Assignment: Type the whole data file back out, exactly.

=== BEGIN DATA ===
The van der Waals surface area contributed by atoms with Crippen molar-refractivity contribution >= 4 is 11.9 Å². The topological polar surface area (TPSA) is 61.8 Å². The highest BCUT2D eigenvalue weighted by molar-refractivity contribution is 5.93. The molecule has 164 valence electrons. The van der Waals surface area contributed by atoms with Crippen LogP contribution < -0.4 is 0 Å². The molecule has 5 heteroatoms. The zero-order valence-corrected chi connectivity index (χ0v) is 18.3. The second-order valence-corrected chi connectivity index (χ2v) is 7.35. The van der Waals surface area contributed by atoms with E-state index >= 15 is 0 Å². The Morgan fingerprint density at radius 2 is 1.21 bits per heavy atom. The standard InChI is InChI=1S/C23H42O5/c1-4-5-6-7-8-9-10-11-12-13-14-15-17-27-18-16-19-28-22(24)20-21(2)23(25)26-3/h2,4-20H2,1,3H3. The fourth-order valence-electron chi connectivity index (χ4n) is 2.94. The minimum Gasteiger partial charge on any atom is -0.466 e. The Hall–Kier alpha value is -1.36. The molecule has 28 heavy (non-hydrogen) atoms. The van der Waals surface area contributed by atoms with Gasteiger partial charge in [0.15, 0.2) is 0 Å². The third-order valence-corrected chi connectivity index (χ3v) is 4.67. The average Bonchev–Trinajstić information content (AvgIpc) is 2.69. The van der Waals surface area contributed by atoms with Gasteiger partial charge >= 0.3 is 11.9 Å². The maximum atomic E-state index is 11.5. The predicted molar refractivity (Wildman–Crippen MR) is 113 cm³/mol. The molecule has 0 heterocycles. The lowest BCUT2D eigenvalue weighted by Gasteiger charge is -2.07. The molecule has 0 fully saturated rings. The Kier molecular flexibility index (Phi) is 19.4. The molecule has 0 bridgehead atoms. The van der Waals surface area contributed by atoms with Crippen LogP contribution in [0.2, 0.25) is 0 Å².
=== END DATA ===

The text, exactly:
The van der Waals surface area contributed by atoms with Crippen molar-refractivity contribution >= 4 is 11.9 Å². The topological polar surface area (TPSA) is 61.8 Å². The highest BCUT2D eigenvalue weighted by molar-refractivity contribution is 5.93. The molecule has 164 valence electrons. The van der Waals surface area contributed by atoms with Crippen LogP contribution < -0.4 is 0 Å². The molecule has 5 heteroatoms. The zero-order valence-corrected chi connectivity index (χ0v) is 18.3. The second-order valence-corrected chi connectivity index (χ2v) is 7.35. The van der Waals surface area contributed by atoms with E-state index >= 15 is 0 Å². The Morgan fingerprint density at radius 2 is 1.21 bits per heavy atom. The standard InChI is InChI=1S/C23H42O5/c1-4-5-6-7-8-9-10-11-12-13-14-15-17-27-18-16-19-28-22(24)20-21(2)23(25)26-3/h2,4-20H2,1,3H3. The fourth-order valence-electron chi connectivity index (χ4n) is 2.94. The minimum Gasteiger partial charge on any atom is -0.466 e. The Hall–Kier alpha value is -1.36. The molecule has 28 heavy (non-hydrogen) atoms. The van der Waals surface area contributed by atoms with Gasteiger partial charge in [0.15, 0.2) is 0 Å². The third-order valence-corrected chi connectivity index (χ3v) is 4.67. The average Bonchev–Trinajstić information content (AvgIpc) is 2.69. The van der Waals surface area contributed by atoms with Gasteiger partial charge >= 0.3 is 11.9 Å². The maximum atomic E-state index is 11.5. The predicted molar refractivity (Wildman–Crippen MR) is 113 cm³/mol. The molecule has 0 heterocycles. The lowest BCUT2D eigenvalue weighted by Gasteiger charge is -2.07. The molecule has 0 fully saturated rings. The Kier molecular flexibility index (Phi) is 19.4. The molecule has 0 bridgehead atoms. The van der Waals surface area contributed by atoms with Crippen LogP contribution in [0.2, 0.25) is 0 Å².